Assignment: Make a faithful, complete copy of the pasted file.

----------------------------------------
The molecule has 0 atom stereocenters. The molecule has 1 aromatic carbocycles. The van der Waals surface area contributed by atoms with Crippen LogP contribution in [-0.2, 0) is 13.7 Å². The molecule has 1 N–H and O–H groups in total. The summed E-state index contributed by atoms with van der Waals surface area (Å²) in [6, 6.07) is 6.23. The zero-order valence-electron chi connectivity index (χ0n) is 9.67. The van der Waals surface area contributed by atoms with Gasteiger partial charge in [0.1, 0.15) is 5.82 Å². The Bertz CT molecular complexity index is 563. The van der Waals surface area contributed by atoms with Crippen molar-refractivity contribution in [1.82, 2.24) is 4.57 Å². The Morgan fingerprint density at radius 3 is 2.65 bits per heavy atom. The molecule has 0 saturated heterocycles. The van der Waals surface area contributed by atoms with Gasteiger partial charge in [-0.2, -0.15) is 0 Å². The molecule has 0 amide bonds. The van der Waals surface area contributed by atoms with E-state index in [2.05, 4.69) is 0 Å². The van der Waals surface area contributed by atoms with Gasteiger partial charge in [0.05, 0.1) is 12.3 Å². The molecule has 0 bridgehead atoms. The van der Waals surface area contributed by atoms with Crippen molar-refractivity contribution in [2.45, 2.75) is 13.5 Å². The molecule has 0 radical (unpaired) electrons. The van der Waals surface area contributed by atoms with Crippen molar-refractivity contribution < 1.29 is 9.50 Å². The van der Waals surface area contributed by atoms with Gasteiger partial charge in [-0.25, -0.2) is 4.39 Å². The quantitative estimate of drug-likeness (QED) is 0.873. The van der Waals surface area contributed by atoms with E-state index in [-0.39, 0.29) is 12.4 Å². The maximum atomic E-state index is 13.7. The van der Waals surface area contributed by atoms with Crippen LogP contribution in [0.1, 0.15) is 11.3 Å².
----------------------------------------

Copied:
The molecule has 0 atom stereocenters. The molecule has 1 aromatic carbocycles. The van der Waals surface area contributed by atoms with Crippen LogP contribution in [-0.2, 0) is 13.7 Å². The molecule has 1 N–H and O–H groups in total. The summed E-state index contributed by atoms with van der Waals surface area (Å²) in [6, 6.07) is 6.23. The zero-order valence-electron chi connectivity index (χ0n) is 9.67. The van der Waals surface area contributed by atoms with Gasteiger partial charge in [0.1, 0.15) is 5.82 Å². The Bertz CT molecular complexity index is 563. The van der Waals surface area contributed by atoms with Crippen molar-refractivity contribution in [1.82, 2.24) is 4.57 Å². The Morgan fingerprint density at radius 3 is 2.65 bits per heavy atom. The molecule has 0 saturated heterocycles. The van der Waals surface area contributed by atoms with Gasteiger partial charge in [-0.2, -0.15) is 0 Å². The molecule has 0 amide bonds. The van der Waals surface area contributed by atoms with E-state index in [2.05, 4.69) is 0 Å². The van der Waals surface area contributed by atoms with Gasteiger partial charge in [0.05, 0.1) is 12.3 Å². The molecule has 0 bridgehead atoms. The van der Waals surface area contributed by atoms with Crippen molar-refractivity contribution in [2.45, 2.75) is 13.5 Å². The molecule has 0 radical (unpaired) electrons. The van der Waals surface area contributed by atoms with Crippen molar-refractivity contribution < 1.29 is 9.50 Å². The van der Waals surface area contributed by atoms with Gasteiger partial charge in [-0.25, -0.2) is 4.39 Å². The quantitative estimate of drug-likeness (QED) is 0.873. The van der Waals surface area contributed by atoms with E-state index in [-0.39, 0.29) is 12.4 Å². The maximum atomic E-state index is 13.7. The van der Waals surface area contributed by atoms with Crippen LogP contribution in [0.1, 0.15) is 11.3 Å².